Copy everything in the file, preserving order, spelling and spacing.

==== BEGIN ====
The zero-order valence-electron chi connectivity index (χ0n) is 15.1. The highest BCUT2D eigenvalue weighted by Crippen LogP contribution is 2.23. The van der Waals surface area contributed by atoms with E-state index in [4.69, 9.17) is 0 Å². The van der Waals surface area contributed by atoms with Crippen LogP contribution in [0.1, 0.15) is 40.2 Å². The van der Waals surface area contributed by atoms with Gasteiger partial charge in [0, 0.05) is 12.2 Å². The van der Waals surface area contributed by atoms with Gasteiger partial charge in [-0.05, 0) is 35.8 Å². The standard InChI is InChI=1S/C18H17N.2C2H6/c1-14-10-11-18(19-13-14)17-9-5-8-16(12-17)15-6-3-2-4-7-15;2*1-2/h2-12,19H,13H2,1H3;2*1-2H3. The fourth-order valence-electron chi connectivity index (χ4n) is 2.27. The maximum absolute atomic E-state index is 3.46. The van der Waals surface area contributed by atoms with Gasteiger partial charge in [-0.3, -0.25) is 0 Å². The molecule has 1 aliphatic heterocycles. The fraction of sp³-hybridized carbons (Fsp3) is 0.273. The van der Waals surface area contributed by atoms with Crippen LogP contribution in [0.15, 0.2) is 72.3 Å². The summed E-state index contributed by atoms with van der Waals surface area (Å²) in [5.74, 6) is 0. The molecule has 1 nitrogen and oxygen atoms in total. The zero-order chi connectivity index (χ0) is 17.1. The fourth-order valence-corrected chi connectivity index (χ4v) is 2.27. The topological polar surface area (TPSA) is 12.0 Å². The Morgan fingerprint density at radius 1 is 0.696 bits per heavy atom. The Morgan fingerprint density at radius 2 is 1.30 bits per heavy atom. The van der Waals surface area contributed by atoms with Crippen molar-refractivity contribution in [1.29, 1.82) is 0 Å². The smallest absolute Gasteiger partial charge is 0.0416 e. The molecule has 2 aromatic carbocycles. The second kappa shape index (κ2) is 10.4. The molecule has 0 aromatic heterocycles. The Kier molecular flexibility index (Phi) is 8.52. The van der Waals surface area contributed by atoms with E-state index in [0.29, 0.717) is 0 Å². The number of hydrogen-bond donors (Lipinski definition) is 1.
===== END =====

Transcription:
The zero-order valence-electron chi connectivity index (χ0n) is 15.1. The highest BCUT2D eigenvalue weighted by Crippen LogP contribution is 2.23. The van der Waals surface area contributed by atoms with E-state index in [4.69, 9.17) is 0 Å². The van der Waals surface area contributed by atoms with Crippen LogP contribution in [0.1, 0.15) is 40.2 Å². The van der Waals surface area contributed by atoms with Gasteiger partial charge in [0, 0.05) is 12.2 Å². The van der Waals surface area contributed by atoms with Gasteiger partial charge in [-0.05, 0) is 35.8 Å². The standard InChI is InChI=1S/C18H17N.2C2H6/c1-14-10-11-18(19-13-14)17-9-5-8-16(12-17)15-6-3-2-4-7-15;2*1-2/h2-12,19H,13H2,1H3;2*1-2H3. The fourth-order valence-electron chi connectivity index (χ4n) is 2.27. The maximum absolute atomic E-state index is 3.46. The van der Waals surface area contributed by atoms with Gasteiger partial charge in [-0.3, -0.25) is 0 Å². The molecule has 1 aliphatic heterocycles. The fraction of sp³-hybridized carbons (Fsp3) is 0.273. The van der Waals surface area contributed by atoms with Crippen LogP contribution in [0.15, 0.2) is 72.3 Å². The summed E-state index contributed by atoms with van der Waals surface area (Å²) in [5.74, 6) is 0. The molecule has 1 nitrogen and oxygen atoms in total. The zero-order chi connectivity index (χ0) is 17.1. The fourth-order valence-corrected chi connectivity index (χ4v) is 2.27. The topological polar surface area (TPSA) is 12.0 Å². The Morgan fingerprint density at radius 1 is 0.696 bits per heavy atom. The Morgan fingerprint density at radius 2 is 1.30 bits per heavy atom. The van der Waals surface area contributed by atoms with Crippen molar-refractivity contribution in [1.29, 1.82) is 0 Å². The smallest absolute Gasteiger partial charge is 0.0416 e. The molecule has 2 aromatic carbocycles. The second kappa shape index (κ2) is 10.4. The molecule has 0 aromatic heterocycles. The Kier molecular flexibility index (Phi) is 8.52. The van der Waals surface area contributed by atoms with E-state index in [0.29, 0.717) is 0 Å². The number of hydrogen-bond donors (Lipinski definition) is 1.